Remember: a phase shift is not the same as a time shift. This is one of the most difficult concepts to grasp in RF, microwaves, and optics. We will begin with the trivial example of a time delay, just to show that this doesn’t work for anything but the most simple circumstances. We go on to show how different techniques can be used to create more flexible and useful quadrature phase shifts to ultimately realize our goal of an ideal, broadband IQ/image reject/single sideband mixer.

All About Mixers as Phase Modulators

In our last post we showed the physical basis for how mixers are used as phase detectors, concluding by showing that IQ mixers make ideal phase detectors due to their ability to unambiguously identify the relative phase between two signals at any power level. In this post we examine the opposite: how to use mixers as phase modulators. It seems like you should be able to use them in exactly the opposite way, which is to apply a DC voltage to get a linear phase shift. Unfortunately, it’s not that simple.

Note: as with mixers as phase detectors, we as the manufacturers are not the best experts, but our users are. In this case I would recommend Kratos General Microwave, whose application notes I used in preparation of this blog post.

Why phase modulators?

Before examining how to get a phase modulator, let’s look at why you might need one. The main applications are communications and electronic warfare.

Communications: Phase modulation (mathematically identical to frequency modulation) has been used since very early in radio communications, due to FM communications having constant amplitude, better spectral/power efficiency, and convenience. The most common way of understanding phase modulation is with binary phase shift keying (BPSK), or quadrature phase shift keying (QPSK) if both orthogonal components are used. All modern communication systems use these techniques, so they have been written about very extensively, and we will assume that you are familiar with them.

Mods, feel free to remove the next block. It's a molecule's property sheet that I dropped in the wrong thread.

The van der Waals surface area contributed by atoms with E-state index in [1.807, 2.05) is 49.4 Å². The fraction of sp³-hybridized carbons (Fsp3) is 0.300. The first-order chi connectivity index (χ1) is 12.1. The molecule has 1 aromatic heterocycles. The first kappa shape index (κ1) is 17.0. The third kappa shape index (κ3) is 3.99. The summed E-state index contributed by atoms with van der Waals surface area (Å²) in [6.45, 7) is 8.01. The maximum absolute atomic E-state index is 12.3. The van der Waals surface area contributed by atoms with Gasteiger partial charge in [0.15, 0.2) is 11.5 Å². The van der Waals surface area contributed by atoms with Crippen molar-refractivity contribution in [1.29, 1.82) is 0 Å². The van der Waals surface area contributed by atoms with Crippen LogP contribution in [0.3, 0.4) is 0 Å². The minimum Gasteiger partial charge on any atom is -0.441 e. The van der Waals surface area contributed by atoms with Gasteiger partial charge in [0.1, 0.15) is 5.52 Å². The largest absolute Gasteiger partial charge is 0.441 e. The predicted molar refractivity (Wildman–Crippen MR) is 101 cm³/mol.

Electronic Warfare: Here it gets interesting. If you have a phase modulator in a jammer, you can trick an enemy radar system into thinking that your plane/boat/tank is not where it actually is. You do this by listening to their radar pulses and responding with frequency shifted radar pulses, making it appear that you are moving at a different speed. This is the classic decoy technique. Modern jammer systems employ much more advanced, exotic, and classified schemes than this that I hope I never have the classification level to learn about. The principles, however, are the same.

All About Mixers as Phase Detectors

Some of the most common questions we receive here are about using mixers as phase detectors. We previously discussed this topic in the post, “DC Offset and Mixers as Microwave Phase Detectors”. In this post we will go into much further depth about the physical mechanisms by which mixers act as phase detectors, and what is important for engineers trying to accomplish this in the lab. First a warning though: we’re just showing experimental results here. The real experts in phase detectors, phase noise, and all things related to phase are the people that do this every day at Holzworth Instrumentation.

Double Balanced Mixers as Phase Detectors